Jake Peavy wants to make 30 starts for White Sox this season
BY DARYL VAN SCHOUWEN Twitter: @cst_soxvan February 23, 2012 1:10PM
Chicago White Sox starting pitcher Jake Peavy works during the first inning of the Chicago White Sox-Detroit Tigers tilt Tuesday July 26, 2011 at US Cellular Field. | Tom Cruze~Sun-Times
Updated: February 23, 2012 2:39PM
GLENDALE, Ariz. - At 190 pounds, Jake Peavy came to camp 10 pounds lighter than he played at last season. He had no choice but to make things easier on his surgically repaired right ankle and his right groin.
Peavy also stood before cameras and microphones on the day White Sox pitchers and catchers reported for spring training with the weight of a surgically re-attached lat muscle not weighing down his body and mind.
“My winter was outstanding,’’ Peavy said Thursday morning. “To not have to go through a major injury rehabilitation. It was huge, it was fun. It was a good winter. The shoulder and stuff looks real good. I’m excited to get started. Today is a fun day.’’
Oozing with typical first-day optimism and enjoying the vibe and anticipation that comes with a new manager, Peavy is eager to test his body now that it’s a year and a half removed from the lat surgery. He said he would be “highly disappointed” if he doesn’t make 30 starts.
“I feel as healthy as I can possibly be on this day from top to bottom,’’ he said. “I don’t know what that is. I look forward to staying that way and not talking about health, talking about baseball.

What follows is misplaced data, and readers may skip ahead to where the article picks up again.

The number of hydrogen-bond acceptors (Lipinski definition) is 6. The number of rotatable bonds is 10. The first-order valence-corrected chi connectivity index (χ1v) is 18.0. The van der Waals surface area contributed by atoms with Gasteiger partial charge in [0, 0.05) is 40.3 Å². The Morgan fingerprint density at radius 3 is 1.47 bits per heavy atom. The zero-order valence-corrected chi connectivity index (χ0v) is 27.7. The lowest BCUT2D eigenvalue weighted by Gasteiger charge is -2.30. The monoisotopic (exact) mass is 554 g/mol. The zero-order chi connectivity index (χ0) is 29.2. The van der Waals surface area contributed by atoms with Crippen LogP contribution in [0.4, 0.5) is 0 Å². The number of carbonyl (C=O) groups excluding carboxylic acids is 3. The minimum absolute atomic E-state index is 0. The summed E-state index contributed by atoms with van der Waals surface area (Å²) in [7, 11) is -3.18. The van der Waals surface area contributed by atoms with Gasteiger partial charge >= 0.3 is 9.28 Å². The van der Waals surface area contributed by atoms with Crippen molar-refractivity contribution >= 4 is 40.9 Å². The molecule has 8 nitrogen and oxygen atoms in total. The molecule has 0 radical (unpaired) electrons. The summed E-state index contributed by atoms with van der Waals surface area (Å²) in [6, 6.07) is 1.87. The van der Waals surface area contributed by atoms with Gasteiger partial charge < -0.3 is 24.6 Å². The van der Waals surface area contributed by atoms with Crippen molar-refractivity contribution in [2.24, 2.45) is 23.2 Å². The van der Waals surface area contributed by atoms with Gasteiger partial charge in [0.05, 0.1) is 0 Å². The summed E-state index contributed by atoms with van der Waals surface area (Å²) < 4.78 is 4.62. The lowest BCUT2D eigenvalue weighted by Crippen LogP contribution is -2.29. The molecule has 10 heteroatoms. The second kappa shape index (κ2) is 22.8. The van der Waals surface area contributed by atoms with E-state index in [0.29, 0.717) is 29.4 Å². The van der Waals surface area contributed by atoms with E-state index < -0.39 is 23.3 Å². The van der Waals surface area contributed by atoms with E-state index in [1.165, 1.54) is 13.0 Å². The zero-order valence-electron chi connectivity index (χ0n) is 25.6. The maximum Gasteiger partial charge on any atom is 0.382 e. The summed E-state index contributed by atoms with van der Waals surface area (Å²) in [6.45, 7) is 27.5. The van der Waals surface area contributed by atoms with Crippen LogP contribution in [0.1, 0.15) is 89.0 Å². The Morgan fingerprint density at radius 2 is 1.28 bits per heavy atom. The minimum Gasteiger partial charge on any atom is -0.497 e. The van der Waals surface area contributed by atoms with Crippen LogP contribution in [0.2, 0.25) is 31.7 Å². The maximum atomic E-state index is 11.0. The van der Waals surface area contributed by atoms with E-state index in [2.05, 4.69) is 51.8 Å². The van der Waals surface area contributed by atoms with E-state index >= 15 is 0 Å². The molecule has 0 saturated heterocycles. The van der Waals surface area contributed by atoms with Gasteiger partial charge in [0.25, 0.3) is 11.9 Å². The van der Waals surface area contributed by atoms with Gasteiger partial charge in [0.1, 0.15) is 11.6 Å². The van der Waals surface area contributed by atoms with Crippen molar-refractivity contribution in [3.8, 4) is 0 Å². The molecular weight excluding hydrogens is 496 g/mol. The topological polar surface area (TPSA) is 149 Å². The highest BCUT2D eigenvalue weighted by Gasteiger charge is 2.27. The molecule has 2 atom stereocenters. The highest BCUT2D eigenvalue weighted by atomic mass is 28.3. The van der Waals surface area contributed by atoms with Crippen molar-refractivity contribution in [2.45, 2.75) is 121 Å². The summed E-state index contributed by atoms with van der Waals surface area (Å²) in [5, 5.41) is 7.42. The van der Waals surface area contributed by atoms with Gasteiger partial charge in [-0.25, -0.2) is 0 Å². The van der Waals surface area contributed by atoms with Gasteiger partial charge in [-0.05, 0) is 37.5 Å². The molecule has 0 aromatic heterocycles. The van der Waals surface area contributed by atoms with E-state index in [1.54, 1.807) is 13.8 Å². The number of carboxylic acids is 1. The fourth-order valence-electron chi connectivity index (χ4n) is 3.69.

“Talked to doctor, there is no game plan, I’m healthy as I can possibly be. Let’s see where it takes us. I’m excited and optimistic, first time I’ve been like this for a lot of springs to not have to answer injury questions. I hope we don’t talk about any more of that, we talk about baseball.’’
It was suggested to Peavy, who will be the highest paid Sox in what could be his last season on the South Side, that the Sox will go as far as he takes them. That’s a stretch, but Peavy is in the group of highly-paid players who need to bounce back after sub-standard performances.
“I will play a role but it’s going to have to be a group effort,’’ Peavy said. “We’re going to have to have guys bounce back, myself included. Guys who have done big things at this level, and if we bounce back with good team effort we will compete. Everybody is talking about Detroit as they should be - Detroit won the division and did nothing but get better but there is nobody in this clubhouse is conceding a thing. We’re going to show up starting April 6 and get after it.’’
Peavy likes the Sox starting rotation, even without Mark Buehrle.
“[Buehrle] is going to be missed but we have guys on the staff who have done good things who can pick up the slack. It’s huge for Johnny [Danks] to have the stability [with a five-year, $65 million extension] and being the guy here for the next five years. Gavin Floyd is as good as anybody, Phil Humber we saw what he’s capable. We’re getting an absoulute stud in Chris Sale [from the bullpen]. He’s as good as anybody I want to say I’ve play with as far as raw, physical talent. Throwing him in the rotation and how he holds up is going to be huge. And me pulling the weight I’m going to pull. We have the pieces in here to win. It’s just about showing up and doing it.
“It’s a different feel. We’re excited about [new manager] Robin [Ventura], what his staff brings to us. We have to play good team baseball, care about each other and make things happen.’’